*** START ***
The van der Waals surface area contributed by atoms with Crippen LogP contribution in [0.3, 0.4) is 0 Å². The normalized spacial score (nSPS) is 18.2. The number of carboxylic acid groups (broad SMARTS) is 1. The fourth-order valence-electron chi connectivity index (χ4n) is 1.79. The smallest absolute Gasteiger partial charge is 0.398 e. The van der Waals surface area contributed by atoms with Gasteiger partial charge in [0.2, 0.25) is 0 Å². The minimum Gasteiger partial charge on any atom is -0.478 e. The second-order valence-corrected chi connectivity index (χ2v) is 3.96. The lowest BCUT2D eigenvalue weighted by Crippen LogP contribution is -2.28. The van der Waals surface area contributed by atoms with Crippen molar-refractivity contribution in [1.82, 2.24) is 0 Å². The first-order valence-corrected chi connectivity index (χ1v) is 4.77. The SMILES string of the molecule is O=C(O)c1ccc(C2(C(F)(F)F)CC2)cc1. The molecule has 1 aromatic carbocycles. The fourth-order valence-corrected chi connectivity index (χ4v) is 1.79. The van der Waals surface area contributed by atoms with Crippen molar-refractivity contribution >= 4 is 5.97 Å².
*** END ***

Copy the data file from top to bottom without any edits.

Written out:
The van der Waals surface area contributed by atoms with Crippen LogP contribution in [0.3, 0.4) is 0 Å². The normalized spacial score (nSPS) is 18.2. The number of carboxylic acid groups (broad SMARTS) is 1. The fourth-order valence-electron chi connectivity index (χ4n) is 1.79. The smallest absolute Gasteiger partial charge is 0.398 e. The van der Waals surface area contributed by atoms with Gasteiger partial charge in [0.2, 0.25) is 0 Å². The minimum Gasteiger partial charge on any atom is -0.478 e. The second-order valence-corrected chi connectivity index (χ2v) is 3.96. The lowest BCUT2D eigenvalue weighted by Crippen LogP contribution is -2.28. The van der Waals surface area contributed by atoms with Crippen molar-refractivity contribution in [1.82, 2.24) is 0 Å². The first-order valence-corrected chi connectivity index (χ1v) is 4.77. The SMILES string of the molecule is O=C(O)c1ccc(C2(C(F)(F)F)CC2)cc1. The molecule has 1 aromatic carbocycles. The fourth-order valence-corrected chi connectivity index (χ4v) is 1.79. The van der Waals surface area contributed by atoms with Crippen molar-refractivity contribution >= 4 is 5.97 Å².